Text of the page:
There is a realization that hydroelectric power projects are not as clean as they were normally considered to be world over. They cause many adverse environmental and social impacts.36 A major conflict arises between development and biodiversity conservation when projects are located in the wilderness area because such projects impact upon prevailing patterns of allocation of land and resources to people and interface with various forestry and wildlife conservation objectives.37
Taking India for instance, the man to forest ratio has already become adverse by a factor of 5 as compared to that in the late 40’s, with over 2.5 times rise in human and livestock population and shrinkage of forest and other wilderness tracts to about half.38, 39 The implementation of such projects brings the forests in great pressure, compounding the impacts upon conservation of flora and fauna. Such indirect impacts have been seen in case of Manathody hydroelectric project in Wynad.40 Similar impacts were also visualized in proposed Bodhghat project.40, 41 Sardar Sarovar project in Gujarat, Narmada Sagar project in M.P., and Tehri Dam project in U.P. have generated much controversy in the name of environmental degradation and displacement factor.42 The Silent Valley Project was strongly opposed and eventually abandoned in the face of the threat it could cause to the biodiversity of virgin tropical rain forest. 41
Dams also alter the social life of the local people, effect indigenous lifestyle and culture and accelerate the transition to a market economy centered in big towns. Some 40-80 million people have been physically displaced by dams worldwide according to the World Commission on Dams Report released in the year 2000.43
In addition to the losses due to the inundation of villages, towns, and forests, a large number of trees are also felled in project implementation to meet the fuel wood requirement of the migrant laborers who are brought into work in these projects. It has been established that nearly 5 lakh hectares of forestland have already been destroyed as a result of construction of various river valley projects in India from 1950 to 1975. 36
The promulgation of Wildlife (Protection) Act,44 Forest (Conservation) Act,45 and the Environment (Protection) Act46 as well as the National Forest Policy,47 Guidelines for Hydropower and Siting of Industry,48, 49 and Policy on Hydro Power Development27 laid a firm policy approach and statutory provision to strengthen the environmental conservation. Any developmental activity placed under Schedule-I requires environmental clearance from the Central Government. These include river valley projects including hydroelectric projects and irrigation projects. Public hearing meetings in any such activity are mandatory.50

4.1 Positive Impacts of Hydroelectric Projects
The positive impact of damming a river is mainly on the socio-economic benefit to the host communities, and aesthetic and recreational value in and around the dam site. Some of the positive impact of the hydroelectric power projects are as follows:
4.1.1 Hydropower is clean, renewable, low-cost alternative to other energy sources.
4.1.2 Hydropower can be a true answer to the question arose due to the continuous rising demands for energy in the cities, towns and villages.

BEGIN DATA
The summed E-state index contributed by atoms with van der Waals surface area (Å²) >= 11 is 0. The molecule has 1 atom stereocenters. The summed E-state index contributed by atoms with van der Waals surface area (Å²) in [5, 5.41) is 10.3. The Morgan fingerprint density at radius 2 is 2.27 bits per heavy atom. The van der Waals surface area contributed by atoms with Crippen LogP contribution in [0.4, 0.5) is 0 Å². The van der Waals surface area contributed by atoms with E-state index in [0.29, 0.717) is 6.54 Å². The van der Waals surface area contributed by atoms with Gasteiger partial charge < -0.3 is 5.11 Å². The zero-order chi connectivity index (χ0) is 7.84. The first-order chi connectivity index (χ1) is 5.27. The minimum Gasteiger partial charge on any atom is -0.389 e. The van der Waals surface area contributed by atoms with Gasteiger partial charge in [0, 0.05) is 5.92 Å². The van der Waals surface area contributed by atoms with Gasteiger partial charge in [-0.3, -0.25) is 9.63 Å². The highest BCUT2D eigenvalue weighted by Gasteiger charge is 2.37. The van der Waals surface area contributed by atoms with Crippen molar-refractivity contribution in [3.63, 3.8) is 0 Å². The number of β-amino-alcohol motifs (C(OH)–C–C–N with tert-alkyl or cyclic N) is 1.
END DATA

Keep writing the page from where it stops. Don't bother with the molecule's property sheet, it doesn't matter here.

4.1.3 Hydropower is emission-free and helps nation meet its clean air goals.
4.1.4 Hydropower in 1997 displaced the equivalent of burning 143 million tons of coal, 20 million barrels of oil, and 471 billion cubic feet of natural gas combined, preventing the emission of 336 million tons of carbon dioxide.51
4.1.5 Operationally it is flexible: It has the ability to change output quickly and has the uniqueness in voltage control. Load following and peaking capabilities in hydropower projects help maintain the stability of the electric grid ensuring economic growth.
4.1.6 Supports various kinds of aesthetic and recreational activities, adding to the state income. Opportunities for camping, hiking, fishing, swimming, picnicking, boating, whitewater rafting, and water skiing, as well as flood control, irrigation, and numerous other benefits.
4.1.7 It manages floodwaters, irrigate fields, and provide water supply and harness water potential as electricity.
4.1.8 Employment: host communities are given employment for different activities of division of work in hydroelectricity generation.
4.1.9 Economic Benefits: Lands are either purchased or negotiated on lease basis either from the government or from the public depending on the location and situation of the hydropower projects. In return, particularly the local residents get direct economic benefits in the form of compensation.
4.1.10 Drought: During the period of drought, dam usually help by irrigating water for crops.
4.1.11 Water Shortage: If the area of the storage reservoir is small then there will be no displacement of the localities, thus no rehabilitation problem will arise due to submergence.
4.1.12 Soil erosion of large watershed system or river of different structures and topography and complex landscapes are minimized.
4.1.13 The control of the flow rate gives the estuary-increased stability due to the reduced possibility of flash flooding and hence washing away of sediment etc. is eliminated.

According to the reservoir simulation study using the ACRES simulation (ARSP) downstream of the Tipaimukh reservoir, shows that it would withstand 100-years’ floods. In addition, it will assure irrigation through the canal system, which will bring an era of growth – which is socially, economically and environmentally sustainable.52